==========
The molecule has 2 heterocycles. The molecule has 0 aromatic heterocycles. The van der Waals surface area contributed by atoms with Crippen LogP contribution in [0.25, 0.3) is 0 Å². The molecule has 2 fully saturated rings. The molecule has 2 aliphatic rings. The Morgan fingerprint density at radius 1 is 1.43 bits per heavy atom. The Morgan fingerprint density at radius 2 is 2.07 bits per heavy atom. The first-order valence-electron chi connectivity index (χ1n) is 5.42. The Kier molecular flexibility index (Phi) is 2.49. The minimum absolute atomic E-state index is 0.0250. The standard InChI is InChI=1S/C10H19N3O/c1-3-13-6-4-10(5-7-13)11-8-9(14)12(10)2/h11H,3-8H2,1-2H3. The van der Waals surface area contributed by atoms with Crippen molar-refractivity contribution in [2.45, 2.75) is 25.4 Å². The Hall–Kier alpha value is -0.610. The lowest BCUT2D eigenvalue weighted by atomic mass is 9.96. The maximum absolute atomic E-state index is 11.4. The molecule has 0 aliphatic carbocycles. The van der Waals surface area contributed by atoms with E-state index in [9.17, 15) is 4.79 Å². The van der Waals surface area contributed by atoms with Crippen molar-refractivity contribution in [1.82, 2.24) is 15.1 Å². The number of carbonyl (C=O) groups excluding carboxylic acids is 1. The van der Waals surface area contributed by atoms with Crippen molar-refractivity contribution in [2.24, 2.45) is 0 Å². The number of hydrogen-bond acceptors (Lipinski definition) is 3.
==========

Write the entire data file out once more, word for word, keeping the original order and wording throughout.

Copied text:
The molecule has 2 heterocycles. The molecule has 0 aromatic heterocycles. The van der Waals surface area contributed by atoms with Crippen LogP contribution in [0.25, 0.3) is 0 Å². The molecule has 2 fully saturated rings. The molecule has 2 aliphatic rings. The Morgan fingerprint density at radius 1 is 1.43 bits per heavy atom. The Morgan fingerprint density at radius 2 is 2.07 bits per heavy atom. The first-order valence-electron chi connectivity index (χ1n) is 5.42. The Kier molecular flexibility index (Phi) is 2.49. The minimum absolute atomic E-state index is 0.0250. The standard InChI is InChI=1S/C10H19N3O/c1-3-13-6-4-10(5-7-13)11-8-9(14)12(10)2/h11H,3-8H2,1-2H3. The van der Waals surface area contributed by atoms with Crippen molar-refractivity contribution in [2.45, 2.75) is 25.4 Å². The Hall–Kier alpha value is -0.610. The lowest BCUT2D eigenvalue weighted by atomic mass is 9.96. The maximum absolute atomic E-state index is 11.4. The molecule has 0 aliphatic carbocycles. The van der Waals surface area contributed by atoms with E-state index in [9.17, 15) is 4.79 Å². The van der Waals surface area contributed by atoms with Crippen molar-refractivity contribution in [1.82, 2.24) is 15.1 Å². The number of carbonyl (C=O) groups excluding carboxylic acids is 1. The van der Waals surface area contributed by atoms with Crippen molar-refractivity contribution in [2.24, 2.45) is 0 Å². The number of hydrogen-bond acceptors (Lipinski definition) is 3.